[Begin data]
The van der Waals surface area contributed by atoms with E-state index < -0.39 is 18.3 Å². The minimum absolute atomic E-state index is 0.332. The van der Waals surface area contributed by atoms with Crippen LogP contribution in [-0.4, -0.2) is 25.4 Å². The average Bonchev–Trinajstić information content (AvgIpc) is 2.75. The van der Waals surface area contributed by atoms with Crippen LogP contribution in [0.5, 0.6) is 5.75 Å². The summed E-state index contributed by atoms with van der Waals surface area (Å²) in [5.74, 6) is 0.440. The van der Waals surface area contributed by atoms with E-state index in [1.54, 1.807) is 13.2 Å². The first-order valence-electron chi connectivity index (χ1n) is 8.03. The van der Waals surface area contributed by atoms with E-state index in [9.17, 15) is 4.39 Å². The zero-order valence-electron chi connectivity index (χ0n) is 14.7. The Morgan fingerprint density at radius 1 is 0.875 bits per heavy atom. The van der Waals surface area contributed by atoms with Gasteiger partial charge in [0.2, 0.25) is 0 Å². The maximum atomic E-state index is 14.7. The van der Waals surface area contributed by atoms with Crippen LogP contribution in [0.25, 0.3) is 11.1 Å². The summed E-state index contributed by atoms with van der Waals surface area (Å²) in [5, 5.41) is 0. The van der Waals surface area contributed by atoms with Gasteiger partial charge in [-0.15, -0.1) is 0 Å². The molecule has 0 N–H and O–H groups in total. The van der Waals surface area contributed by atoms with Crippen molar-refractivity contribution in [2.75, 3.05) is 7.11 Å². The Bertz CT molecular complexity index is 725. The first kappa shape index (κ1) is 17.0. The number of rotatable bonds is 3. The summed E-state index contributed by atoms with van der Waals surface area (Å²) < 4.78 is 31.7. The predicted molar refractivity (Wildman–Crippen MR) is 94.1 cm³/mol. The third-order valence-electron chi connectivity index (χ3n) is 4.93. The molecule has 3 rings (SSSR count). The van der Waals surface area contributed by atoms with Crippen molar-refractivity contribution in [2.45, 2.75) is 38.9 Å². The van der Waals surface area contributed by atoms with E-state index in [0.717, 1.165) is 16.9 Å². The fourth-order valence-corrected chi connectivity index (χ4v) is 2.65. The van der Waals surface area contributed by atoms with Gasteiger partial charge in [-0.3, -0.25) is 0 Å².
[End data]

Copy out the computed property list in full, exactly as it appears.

The van der Waals surface area contributed by atoms with E-state index < -0.39 is 18.3 Å². The minimum absolute atomic E-state index is 0.332. The van der Waals surface area contributed by atoms with Crippen LogP contribution in [-0.4, -0.2) is 25.4 Å². The average Bonchev–Trinajstić information content (AvgIpc) is 2.75. The van der Waals surface area contributed by atoms with Crippen LogP contribution in [0.5, 0.6) is 5.75 Å². The summed E-state index contributed by atoms with van der Waals surface area (Å²) in [5.74, 6) is 0.440. The van der Waals surface area contributed by atoms with E-state index in [1.54, 1.807) is 13.2 Å². The first-order valence-electron chi connectivity index (χ1n) is 8.03. The van der Waals surface area contributed by atoms with E-state index in [9.17, 15) is 4.39 Å². The zero-order valence-electron chi connectivity index (χ0n) is 14.7. The Morgan fingerprint density at radius 1 is 0.875 bits per heavy atom. The van der Waals surface area contributed by atoms with Gasteiger partial charge in [0.2, 0.25) is 0 Å². The maximum atomic E-state index is 14.7. The van der Waals surface area contributed by atoms with Crippen LogP contribution in [0.25, 0.3) is 11.1 Å². The summed E-state index contributed by atoms with van der Waals surface area (Å²) in [5, 5.41) is 0. The van der Waals surface area contributed by atoms with Gasteiger partial charge in [-0.15, -0.1) is 0 Å². The molecule has 0 N–H and O–H groups in total. The van der Waals surface area contributed by atoms with Crippen molar-refractivity contribution in [2.75, 3.05) is 7.11 Å². The Bertz CT molecular complexity index is 725. The first kappa shape index (κ1) is 17.0. The number of rotatable bonds is 3. The summed E-state index contributed by atoms with van der Waals surface area (Å²) < 4.78 is 31.7. The predicted molar refractivity (Wildman–Crippen MR) is 94.1 cm³/mol. The third-order valence-electron chi connectivity index (χ3n) is 4.93. The molecule has 3 rings (SSSR count). The van der Waals surface area contributed by atoms with Crippen molar-refractivity contribution in [2.45, 2.75) is 38.9 Å². The van der Waals surface area contributed by atoms with E-state index in [0.717, 1.165) is 16.9 Å². The fourth-order valence-corrected chi connectivity index (χ4v) is 2.65. The van der Waals surface area contributed by atoms with Gasteiger partial charge in [-0.3, -0.25) is 0 Å².